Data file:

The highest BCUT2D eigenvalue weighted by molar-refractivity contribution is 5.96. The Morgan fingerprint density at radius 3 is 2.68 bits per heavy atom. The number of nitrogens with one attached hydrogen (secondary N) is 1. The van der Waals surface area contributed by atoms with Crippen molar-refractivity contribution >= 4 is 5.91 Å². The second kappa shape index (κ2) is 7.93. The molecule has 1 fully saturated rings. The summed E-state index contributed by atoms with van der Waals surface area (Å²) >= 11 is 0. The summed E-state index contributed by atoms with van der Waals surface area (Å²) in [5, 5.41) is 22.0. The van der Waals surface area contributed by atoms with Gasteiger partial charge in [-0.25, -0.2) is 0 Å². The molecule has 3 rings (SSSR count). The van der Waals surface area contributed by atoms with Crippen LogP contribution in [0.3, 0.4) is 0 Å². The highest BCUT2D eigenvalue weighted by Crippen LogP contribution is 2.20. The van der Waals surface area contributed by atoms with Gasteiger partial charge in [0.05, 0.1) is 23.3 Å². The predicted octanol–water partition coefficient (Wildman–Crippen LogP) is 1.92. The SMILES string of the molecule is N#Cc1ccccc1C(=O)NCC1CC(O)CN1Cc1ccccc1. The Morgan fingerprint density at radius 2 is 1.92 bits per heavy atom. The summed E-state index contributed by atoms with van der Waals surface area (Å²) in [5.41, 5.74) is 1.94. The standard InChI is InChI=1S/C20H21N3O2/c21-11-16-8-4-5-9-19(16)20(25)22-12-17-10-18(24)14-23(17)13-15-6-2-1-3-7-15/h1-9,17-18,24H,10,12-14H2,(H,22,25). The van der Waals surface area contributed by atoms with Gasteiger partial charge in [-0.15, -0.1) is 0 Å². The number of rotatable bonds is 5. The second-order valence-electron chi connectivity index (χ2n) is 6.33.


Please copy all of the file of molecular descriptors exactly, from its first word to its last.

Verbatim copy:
The highest BCUT2D eigenvalue weighted by molar-refractivity contribution is 5.96. The Morgan fingerprint density at radius 3 is 2.68 bits per heavy atom. The number of nitrogens with one attached hydrogen (secondary N) is 1. The van der Waals surface area contributed by atoms with Crippen molar-refractivity contribution >= 4 is 5.91 Å². The second kappa shape index (κ2) is 7.93. The molecule has 1 fully saturated rings. The summed E-state index contributed by atoms with van der Waals surface area (Å²) >= 11 is 0. The summed E-state index contributed by atoms with van der Waals surface area (Å²) in [5, 5.41) is 22.0. The van der Waals surface area contributed by atoms with Gasteiger partial charge in [-0.25, -0.2) is 0 Å². The molecule has 3 rings (SSSR count). The van der Waals surface area contributed by atoms with Crippen LogP contribution in [0.3, 0.4) is 0 Å². The highest BCUT2D eigenvalue weighted by Crippen LogP contribution is 2.20. The van der Waals surface area contributed by atoms with Gasteiger partial charge in [0.05, 0.1) is 23.3 Å². The predicted octanol–water partition coefficient (Wildman–Crippen LogP) is 1.92. The SMILES string of the molecule is N#Cc1ccccc1C(=O)NCC1CC(O)CN1Cc1ccccc1. The Morgan fingerprint density at radius 2 is 1.92 bits per heavy atom. The summed E-state index contributed by atoms with van der Waals surface area (Å²) in [5.41, 5.74) is 1.94. The standard InChI is InChI=1S/C20H21N3O2/c21-11-16-8-4-5-9-19(16)20(25)22-12-17-10-18(24)14-23(17)13-15-6-2-1-3-7-15/h1-9,17-18,24H,10,12-14H2,(H,22,25). The van der Waals surface area contributed by atoms with Gasteiger partial charge in [-0.15, -0.1) is 0 Å². The number of rotatable bonds is 5. The second-order valence-electron chi connectivity index (χ2n) is 6.33.